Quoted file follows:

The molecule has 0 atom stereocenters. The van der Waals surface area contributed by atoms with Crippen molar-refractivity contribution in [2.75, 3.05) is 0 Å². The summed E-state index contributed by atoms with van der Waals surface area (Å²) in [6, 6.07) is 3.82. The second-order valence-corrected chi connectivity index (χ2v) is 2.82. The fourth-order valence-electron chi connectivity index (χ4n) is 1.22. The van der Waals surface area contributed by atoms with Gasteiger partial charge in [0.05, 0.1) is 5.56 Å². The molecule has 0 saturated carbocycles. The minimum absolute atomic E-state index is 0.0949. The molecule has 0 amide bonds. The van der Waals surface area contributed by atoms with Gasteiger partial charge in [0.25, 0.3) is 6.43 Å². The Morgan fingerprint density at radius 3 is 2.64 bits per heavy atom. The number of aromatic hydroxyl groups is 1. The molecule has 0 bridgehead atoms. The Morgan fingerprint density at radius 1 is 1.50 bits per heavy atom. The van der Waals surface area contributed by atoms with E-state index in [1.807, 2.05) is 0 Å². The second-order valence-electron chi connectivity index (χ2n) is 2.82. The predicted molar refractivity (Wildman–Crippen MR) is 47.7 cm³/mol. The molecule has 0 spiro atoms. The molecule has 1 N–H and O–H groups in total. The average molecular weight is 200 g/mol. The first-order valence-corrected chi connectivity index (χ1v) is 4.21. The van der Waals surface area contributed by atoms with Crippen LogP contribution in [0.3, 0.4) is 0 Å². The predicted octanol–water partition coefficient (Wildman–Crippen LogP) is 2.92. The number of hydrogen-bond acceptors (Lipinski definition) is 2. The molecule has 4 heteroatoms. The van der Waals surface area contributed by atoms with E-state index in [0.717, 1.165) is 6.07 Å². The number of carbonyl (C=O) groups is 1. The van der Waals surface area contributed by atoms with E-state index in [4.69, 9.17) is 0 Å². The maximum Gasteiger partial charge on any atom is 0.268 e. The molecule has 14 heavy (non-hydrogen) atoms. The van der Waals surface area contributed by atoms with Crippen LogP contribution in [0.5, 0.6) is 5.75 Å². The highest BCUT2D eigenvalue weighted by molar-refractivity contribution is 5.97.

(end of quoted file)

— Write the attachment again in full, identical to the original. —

The molecule has 0 atom stereocenters. The van der Waals surface area contributed by atoms with Crippen molar-refractivity contribution in [2.75, 3.05) is 0 Å². The summed E-state index contributed by atoms with van der Waals surface area (Å²) in [6, 6.07) is 3.82. The second-order valence-corrected chi connectivity index (χ2v) is 2.82. The fourth-order valence-electron chi connectivity index (χ4n) is 1.22. The van der Waals surface area contributed by atoms with Gasteiger partial charge in [0.05, 0.1) is 5.56 Å². The molecule has 0 saturated carbocycles. The minimum absolute atomic E-state index is 0.0949. The molecule has 0 amide bonds. The van der Waals surface area contributed by atoms with Gasteiger partial charge in [0.25, 0.3) is 6.43 Å². The Morgan fingerprint density at radius 3 is 2.64 bits per heavy atom. The number of aromatic hydroxyl groups is 1. The molecule has 0 bridgehead atoms. The Morgan fingerprint density at radius 1 is 1.50 bits per heavy atom. The van der Waals surface area contributed by atoms with E-state index in [1.807, 2.05) is 0 Å². The second-order valence-electron chi connectivity index (χ2n) is 2.82. The predicted molar refractivity (Wildman–Crippen MR) is 47.7 cm³/mol. The molecule has 0 spiro atoms. The molecule has 1 N–H and O–H groups in total. The average molecular weight is 200 g/mol. The first-order valence-corrected chi connectivity index (χ1v) is 4.21. The van der Waals surface area contributed by atoms with Crippen LogP contribution in [0.3, 0.4) is 0 Å². The predicted octanol–water partition coefficient (Wildman–Crippen LogP) is 2.92. The number of hydrogen-bond acceptors (Lipinski definition) is 2. The molecule has 4 heteroatoms. The van der Waals surface area contributed by atoms with E-state index in [0.717, 1.165) is 6.07 Å². The number of carbonyl (C=O) groups is 1. The van der Waals surface area contributed by atoms with E-state index in [4.69, 9.17) is 0 Å². The maximum Gasteiger partial charge on any atom is 0.268 e. The molecule has 14 heavy (non-hydrogen) atoms. The van der Waals surface area contributed by atoms with Crippen LogP contribution in [0.5, 0.6) is 5.75 Å². The highest BCUT2D eigenvalue weighted by molar-refractivity contribution is 5.97.